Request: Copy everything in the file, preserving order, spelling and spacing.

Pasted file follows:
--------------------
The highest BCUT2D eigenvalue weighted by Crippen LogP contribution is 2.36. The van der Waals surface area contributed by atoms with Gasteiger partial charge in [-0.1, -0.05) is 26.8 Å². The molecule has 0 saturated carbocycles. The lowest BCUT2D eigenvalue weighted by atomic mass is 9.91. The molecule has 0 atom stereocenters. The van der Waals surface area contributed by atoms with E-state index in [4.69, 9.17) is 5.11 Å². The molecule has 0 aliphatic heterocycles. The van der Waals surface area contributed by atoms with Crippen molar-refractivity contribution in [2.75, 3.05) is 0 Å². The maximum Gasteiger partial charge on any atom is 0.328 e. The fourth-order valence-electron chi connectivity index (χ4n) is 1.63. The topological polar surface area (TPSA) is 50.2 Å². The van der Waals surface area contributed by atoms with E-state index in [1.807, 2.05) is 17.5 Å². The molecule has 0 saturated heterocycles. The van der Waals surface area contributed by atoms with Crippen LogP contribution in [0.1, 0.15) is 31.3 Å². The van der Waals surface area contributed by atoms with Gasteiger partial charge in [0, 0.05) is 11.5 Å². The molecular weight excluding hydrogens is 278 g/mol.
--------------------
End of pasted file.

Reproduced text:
The highest BCUT2D eigenvalue weighted by Crippen LogP contribution is 2.36. The van der Waals surface area contributed by atoms with Gasteiger partial charge in [-0.1, -0.05) is 26.8 Å². The molecule has 0 saturated carbocycles. The lowest BCUT2D eigenvalue weighted by atomic mass is 9.91. The molecule has 0 atom stereocenters. The van der Waals surface area contributed by atoms with E-state index in [4.69, 9.17) is 5.11 Å². The molecule has 0 aliphatic heterocycles. The van der Waals surface area contributed by atoms with Crippen molar-refractivity contribution in [2.75, 3.05) is 0 Å². The maximum Gasteiger partial charge on any atom is 0.328 e. The fourth-order valence-electron chi connectivity index (χ4n) is 1.63. The topological polar surface area (TPSA) is 50.2 Å². The van der Waals surface area contributed by atoms with E-state index in [1.807, 2.05) is 17.5 Å². The molecule has 0 saturated heterocycles. The van der Waals surface area contributed by atoms with Crippen LogP contribution in [0.1, 0.15) is 31.3 Å². The van der Waals surface area contributed by atoms with Gasteiger partial charge in [0, 0.05) is 11.5 Å². The molecular weight excluding hydrogens is 278 g/mol.